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Alabama’s Turkey Research Efforts

Hunting Regulations Icon Alabama Hunting & Fishing

Over the past ten years, perceived declines in turkey populations across the southeast have caused concerns among both hunters and agencies tasked with managing the species. However, little or no scientific data exists to substantiate the decline in populations. In response, the Wildlife and Freshwater Fisheries Division (WFF) partnered with the Alabama Cooperative Fish and Wildlife Research Unit (ALCU) at Auburn University to begin the largest, most comprehensive Wild Turkey (Meleagris gallopavo; hereafter turkey) research project conducted in Alabama in over 30 years.

The overall goal of the turkey research project is to develop decision tools to inform science-based management of turkey populations in Alabama. In 2014, with aid from ALCU, the newly formed WFF Turkey Committee completed a prototype decision tool. The developed tool is used to evaluate impacts of different bag limits and season frameworks on turkey populations. The tool focuses on bag limits and season framework because outside of management on Wildlife Management Areas (WMA) and advice provided to landowners, the only means a state agency has to manage turkey populations statewide is through season and harvest regulations.

The foundation of the decision tool is a population model that predicts impacts of different management regulations on turkey populations using the density of gobblers in spring (males > 1 yr old) and productivity in fall (poult:hen ratio) as inputs. The model’s predicted outputs of population size (i.e. density), age structure, and sex ratio are used to determine the harvest regulation that would balance the highest regional gobbler densities and largest bag limits that can be sustained perpetually. However, the population predictive model is only as good as the information it is based on and recent productivity and survival rates for Alabama turkey populations are unavailable. At current, the prototype’s population model is based on vital rates (productivity and survival rates) estimated from research projects in Louisiana, Mississippi, Virginia, and Alabama. The most recent relevant research in Alabama was conducted prior to the mid-1990s and based on relatively small sample sizes. The WFF Turkey Committee agreed that new research to determine survival and productivity rates that dictate abundance, sex ratios, and age ratios of turkey populations in Alabama was needed for the prototype decision tool.

In January 2015, a long-term field research project was initiated to collect data on population structure (age and sex ratios), density, and vital rates (productivity, survival and harvest rates) of turkey in Alabama. The field research duration spans for a five year period and is being conducted across three separate study areas that represent dominate turkey habitats across the state. The study areas are the hardwood forests in and around J.D. Martin Skyline WMA in Jackson County, the longleaf pines and hardwood drains in and around Oakmulgee WMA in Hale and Bibb Counties, and the short-rotation pines and hardwood bottoms in and around Barbour WMA. The primary objectives of the field research component are to examine regional age-specific survival and recruitment rates of turkey; determine effects of ecoregion, land use, and population density on turkey productivity; investigate regional age- and sex- specific variation in harvest and other mortality rates of turkey; investigate annual and season variation in regional vital rates; develop and validate operational monitoring procedures; examine movements and habitat use of adult females during nesting and brood rearing.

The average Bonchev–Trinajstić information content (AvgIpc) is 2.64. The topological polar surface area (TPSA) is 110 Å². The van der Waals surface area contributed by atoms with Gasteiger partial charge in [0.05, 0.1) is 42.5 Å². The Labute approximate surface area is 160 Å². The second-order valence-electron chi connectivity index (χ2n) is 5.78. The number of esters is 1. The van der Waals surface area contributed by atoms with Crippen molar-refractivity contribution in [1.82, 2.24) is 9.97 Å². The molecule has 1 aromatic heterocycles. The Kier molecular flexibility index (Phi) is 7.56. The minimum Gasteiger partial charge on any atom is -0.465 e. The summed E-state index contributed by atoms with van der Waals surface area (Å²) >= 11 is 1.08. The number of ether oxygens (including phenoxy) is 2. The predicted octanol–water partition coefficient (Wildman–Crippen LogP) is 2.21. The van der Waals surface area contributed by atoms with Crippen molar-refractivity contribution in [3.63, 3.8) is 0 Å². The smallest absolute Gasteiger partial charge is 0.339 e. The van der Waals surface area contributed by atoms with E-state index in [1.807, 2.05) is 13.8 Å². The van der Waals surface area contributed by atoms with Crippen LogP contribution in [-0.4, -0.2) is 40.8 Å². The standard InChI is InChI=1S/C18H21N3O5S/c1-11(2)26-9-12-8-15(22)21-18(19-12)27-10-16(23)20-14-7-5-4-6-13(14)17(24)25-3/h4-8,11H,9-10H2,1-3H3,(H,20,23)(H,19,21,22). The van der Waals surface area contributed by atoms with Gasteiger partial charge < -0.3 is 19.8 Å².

Since January of 2015, over 210 turkeys have been captured, banded, and tagged with a VHF/GPS transmitter. These tagged birds are monitored for survival and productivity. Every two weeks attempts are made to locate each tagged turkey to determine whether it is still alive. In August, tagged hens are tracked and number of poults produced by each hen is counted. In spring, band returns are assessed to determine harvest rates of males. On each study area, camera surveys have been conducted prior to and following the spring turkey hunting season. To date, approximately 500,000 images have been analyzed to determine population densities and sex and age ratios. By fall 2017, data from the field research will be analyzed and resulting vital rates will be used to update the population model within the prototype decision tool.

The next phase of the turkey research project will focus on small scale experimental tests using the prototype to make season and bag limit decisions. Turkey hunters that utilize the Division’s WMAs will begin to see delayed opening dates on several WMAs including, J.D. Martin Skyline, Oakmulgee, Barbour, Lowndes, Choccolocco, and Perdido. Although change is not often welcomed, these experimental tests provide an opportunity to use the tool on a small operational scale and then monitor the response of turkey populations from implementing those regulations. Experimental test results can then be used to evaluate any unexpected outcomes with model predicted outputs.

You can get more information about the turkey research project, on the project website at and This project is funded by WFF with Federal Aid funds from the Wildlife and Sport Fish Restoration Program (Pittman-Robertson), Auburn University, Alabama Chapter of the National Wild Turkey Federation, and U.S. Geological Survey.